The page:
Caregiver Blog: Stimulating Activities for Patients with Dementia

Article Categories: Diseases and Conditions & Caregiver Tips and Tricks

The physical and cognitive changes brought about by dementia, such as Alzheimer's disease, can make older people withdraw from socialization with their loved ones and friends. It also makes them forego worthwhile and fun activities. Keeping dementia patients stimulated is vital to slow down the worsening of memory problems and help them have a better quality of life.

If you are a caregiver, be resourceful in looking for activities that provide stimulation, and creative in making tasks enjoyable. Here are a few ideas for starters:

PHYSICAL STIMULATION

Give patients with dementia things to do to spend some energy, and improve their circulation and muscle tone. Increased physical activity pumps up happy hormones and battles stress. It also helps to promote restful sleep, improve appetite, and provide a general sense of wellbeing.

Walking is good exercise, whether it's just a 10-minute walk along the sidewalk or a leisurely stroll in the park. This exercise becomes even more enjoyable when caregivers open an interesting topic of conversation on the way. Tip of the day: Ask questions that help your patient reminisce about the good times of the past.

You may also introduce them to community centers that organize activities, such as tai chi, for older people.

As an alternative, have the patient help around the house, such as allowing them to wash dishes (non-breakables), even if you might have to follow after to help finish the task properly.

Another entertaining form of physical activity is dance. Organize a group for more fun!

MENTAL STIMULATION

Because memory and mental abilities become poorer over time with dementia, patients need appropriate mind games and mental exercises to help prevent losing their abilities completely. Puzzles are a good way to encourage them to use problem-solving skills and coordination. If a puzzle seems too hard to complete, give the patient fewer pieces to solve, do it together, or do a few yourself to motivate them to finish.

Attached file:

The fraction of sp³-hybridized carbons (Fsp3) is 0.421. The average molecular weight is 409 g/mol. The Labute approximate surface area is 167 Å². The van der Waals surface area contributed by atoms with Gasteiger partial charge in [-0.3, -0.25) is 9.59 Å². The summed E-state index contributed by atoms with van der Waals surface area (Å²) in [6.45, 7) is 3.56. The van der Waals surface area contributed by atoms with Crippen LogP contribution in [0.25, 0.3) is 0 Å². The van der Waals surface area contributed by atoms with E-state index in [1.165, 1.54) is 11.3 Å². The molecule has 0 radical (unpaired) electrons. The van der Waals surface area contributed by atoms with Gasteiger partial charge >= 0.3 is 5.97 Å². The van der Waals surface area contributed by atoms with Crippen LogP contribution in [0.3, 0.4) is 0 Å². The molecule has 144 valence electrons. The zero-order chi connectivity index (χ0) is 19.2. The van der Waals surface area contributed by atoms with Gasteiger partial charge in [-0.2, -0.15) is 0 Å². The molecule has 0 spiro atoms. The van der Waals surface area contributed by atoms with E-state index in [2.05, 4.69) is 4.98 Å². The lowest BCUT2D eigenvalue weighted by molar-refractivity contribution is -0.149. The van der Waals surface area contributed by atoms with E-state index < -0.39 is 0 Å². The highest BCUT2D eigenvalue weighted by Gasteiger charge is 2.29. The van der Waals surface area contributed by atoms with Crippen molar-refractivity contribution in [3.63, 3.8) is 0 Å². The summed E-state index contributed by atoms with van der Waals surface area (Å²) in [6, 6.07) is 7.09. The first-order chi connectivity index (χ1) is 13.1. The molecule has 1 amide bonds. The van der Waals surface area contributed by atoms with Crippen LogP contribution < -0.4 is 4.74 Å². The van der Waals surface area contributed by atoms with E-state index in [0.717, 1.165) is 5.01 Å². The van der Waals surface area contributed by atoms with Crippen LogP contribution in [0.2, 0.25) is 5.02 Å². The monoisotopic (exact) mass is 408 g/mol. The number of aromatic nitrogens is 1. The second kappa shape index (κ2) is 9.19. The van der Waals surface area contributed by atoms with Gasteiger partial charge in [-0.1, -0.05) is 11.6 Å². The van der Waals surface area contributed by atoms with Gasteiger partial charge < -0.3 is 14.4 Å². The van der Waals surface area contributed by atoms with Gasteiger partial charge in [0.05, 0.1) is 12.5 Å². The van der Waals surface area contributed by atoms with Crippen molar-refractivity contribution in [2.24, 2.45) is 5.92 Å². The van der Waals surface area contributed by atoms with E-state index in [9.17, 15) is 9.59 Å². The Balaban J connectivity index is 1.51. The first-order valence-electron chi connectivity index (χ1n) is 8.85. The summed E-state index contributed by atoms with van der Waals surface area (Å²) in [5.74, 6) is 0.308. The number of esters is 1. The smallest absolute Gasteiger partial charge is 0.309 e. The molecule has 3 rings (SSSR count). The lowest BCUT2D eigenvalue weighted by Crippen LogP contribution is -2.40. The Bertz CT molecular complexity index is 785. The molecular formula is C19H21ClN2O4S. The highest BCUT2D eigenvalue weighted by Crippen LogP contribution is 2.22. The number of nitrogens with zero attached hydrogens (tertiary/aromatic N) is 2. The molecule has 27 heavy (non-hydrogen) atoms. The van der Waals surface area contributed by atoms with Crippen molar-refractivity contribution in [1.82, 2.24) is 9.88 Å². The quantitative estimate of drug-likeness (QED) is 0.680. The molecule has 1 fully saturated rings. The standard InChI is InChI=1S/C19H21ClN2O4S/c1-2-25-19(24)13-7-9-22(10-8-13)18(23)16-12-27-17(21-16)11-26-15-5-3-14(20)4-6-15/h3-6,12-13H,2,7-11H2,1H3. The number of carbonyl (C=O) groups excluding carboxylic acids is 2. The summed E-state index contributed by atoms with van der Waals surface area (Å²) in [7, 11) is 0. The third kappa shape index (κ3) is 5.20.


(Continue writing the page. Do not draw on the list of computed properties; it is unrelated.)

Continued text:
Make use of their organizational skills by having them sort things, such as putting photographs in an album or doing mix-and-match stuff. If a patient is into repairing broken things, bring them simple items to fix. Or, ask about a patient’s favorite recipe and take note of what they say. This way, you stimulate their memory, too.

Provide art materials and supplies. Giving them simple crafts to do can bring out their creativity and help practice their fine hand movements. To ensure safety, provide pre-cut materials so there is no need for scissors, especially if the patient has poor coordination.

MEMORY STIMULATION

Dementia makes patients lose recent memories, so help them cherish what distant memories are left. Consider bringing in dolls dressed in real baby clothes to cuddle. Holding dolls can bring back memories of being a parent, aunt, or uncle. Or, provide stuffed animals, or real pets if allowed.

You may also start a storytelling session where you initiate the topic and let them do most of the talking. Older people with dementia enjoy conversation, especially if the story is about them and their younger self. You may also play family videos compiled over the years. Family videos help them reminisce and feel good about themselves.

SENSORY STIMULATION

Music sets the stage for any happy moment, and playing your patient's favorite songs or those popular during their younger years can give them a sense of wellbeing. Let them sing along when possible. You may also initiate a food-tasting game where the patient tastes different kinds of food with their eyes closed and identify what they are tasting. Try it yourself!

Dementia is a disease that slowly takes the identity of a person by way of memory loss and mental decline. When caregivers do their best to provide stimulation, patients benefit and live a healthier, higher-quality life.


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